MySpace and Facebook are running circles around the granddaddies of social networking sites: Classmates Online and MyLife.com, formerly known as Reunion.com. But these old-timers are still alive and kicking, even though each insists on imposing a membership fee if a member wants to truly network with former friends and classmates. What’s more, comScore’s February report shows that Classmates (16.2 million unique visitors) and MyLife (15.3 million) have far bigger audiences than LinkedIn (6.9 million) and Twitter. (This week, comScore reported unique visitors at Twitter jumped to 9.3 million in March, up from 4 million in February.)
Ads at Classmates Online and MyLife.com here are the standard fare, including leaderboards and towers, what one would expect from these sites. Classmates is pulling in ads from businesses such as Mate1.com, a dating service; and Equifax ID Patrol, an identity protection service; while MyLife’s advertisers include Perfectmatch.com, another dating service; and Gamevance, a game site.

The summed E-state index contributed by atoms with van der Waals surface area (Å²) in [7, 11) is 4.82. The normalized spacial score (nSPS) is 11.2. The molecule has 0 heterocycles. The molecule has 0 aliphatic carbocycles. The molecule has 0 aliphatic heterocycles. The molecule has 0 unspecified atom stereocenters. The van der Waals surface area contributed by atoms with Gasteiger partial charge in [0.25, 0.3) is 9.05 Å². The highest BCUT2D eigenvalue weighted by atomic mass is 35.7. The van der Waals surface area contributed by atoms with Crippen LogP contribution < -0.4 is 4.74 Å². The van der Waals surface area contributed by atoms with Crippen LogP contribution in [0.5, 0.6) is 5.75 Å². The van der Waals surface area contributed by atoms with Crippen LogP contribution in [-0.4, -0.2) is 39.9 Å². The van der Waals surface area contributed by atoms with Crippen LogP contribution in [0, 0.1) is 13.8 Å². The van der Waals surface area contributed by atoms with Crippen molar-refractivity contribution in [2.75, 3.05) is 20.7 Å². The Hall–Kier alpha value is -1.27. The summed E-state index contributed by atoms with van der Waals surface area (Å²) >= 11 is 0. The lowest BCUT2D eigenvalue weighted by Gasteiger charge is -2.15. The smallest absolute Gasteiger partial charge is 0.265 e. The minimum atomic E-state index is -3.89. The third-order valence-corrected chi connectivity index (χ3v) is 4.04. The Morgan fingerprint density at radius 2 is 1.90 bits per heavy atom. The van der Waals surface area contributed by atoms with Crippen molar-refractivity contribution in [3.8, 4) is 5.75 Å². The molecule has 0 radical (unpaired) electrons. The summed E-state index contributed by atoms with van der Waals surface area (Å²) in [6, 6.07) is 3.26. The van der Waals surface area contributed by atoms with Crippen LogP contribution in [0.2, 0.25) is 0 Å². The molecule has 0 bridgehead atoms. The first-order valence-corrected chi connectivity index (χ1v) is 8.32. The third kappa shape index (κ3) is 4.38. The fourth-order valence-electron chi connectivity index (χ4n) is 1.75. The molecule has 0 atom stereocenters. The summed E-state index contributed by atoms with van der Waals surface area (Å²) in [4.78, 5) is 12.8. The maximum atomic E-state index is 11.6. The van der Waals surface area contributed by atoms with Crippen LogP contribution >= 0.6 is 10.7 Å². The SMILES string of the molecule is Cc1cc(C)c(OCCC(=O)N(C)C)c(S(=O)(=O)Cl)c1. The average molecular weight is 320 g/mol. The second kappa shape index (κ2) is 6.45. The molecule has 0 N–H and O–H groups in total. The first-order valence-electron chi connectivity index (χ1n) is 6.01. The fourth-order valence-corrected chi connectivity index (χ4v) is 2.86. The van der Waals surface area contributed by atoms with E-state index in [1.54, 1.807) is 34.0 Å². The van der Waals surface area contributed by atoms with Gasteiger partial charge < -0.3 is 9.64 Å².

Multiply: Where Flickr Meets YouTube
Multiply’s spokeswoman emphasizes the site, launched in 2004, is the third-fastest growing social network, year over year, based on Nielsen data. According to comScore, the site had 1.8 million unique visitors in February 2009, up 54 percent over the same month last year.
People who register with the site can upload and store their photos, videos, and blog posts from other sites, such as Flickr, Picasa, YouTube, Metacafe, TypePad, and LiveJournal, and share the content with friends.
In a sign that it’s serious about building ad sales, three months ago the site brought in seasoned salesman Christopher Yates as vice president of ad sales and strategy. About 75 percent of the site’s revenue is from advertising, according to spokeswoman Julie Wohlberg. Current advertisers include Converse, Nokia, Canon, Kenneth Cole Reaction, and Visa.
AddThis: Social Button/Widget Distributor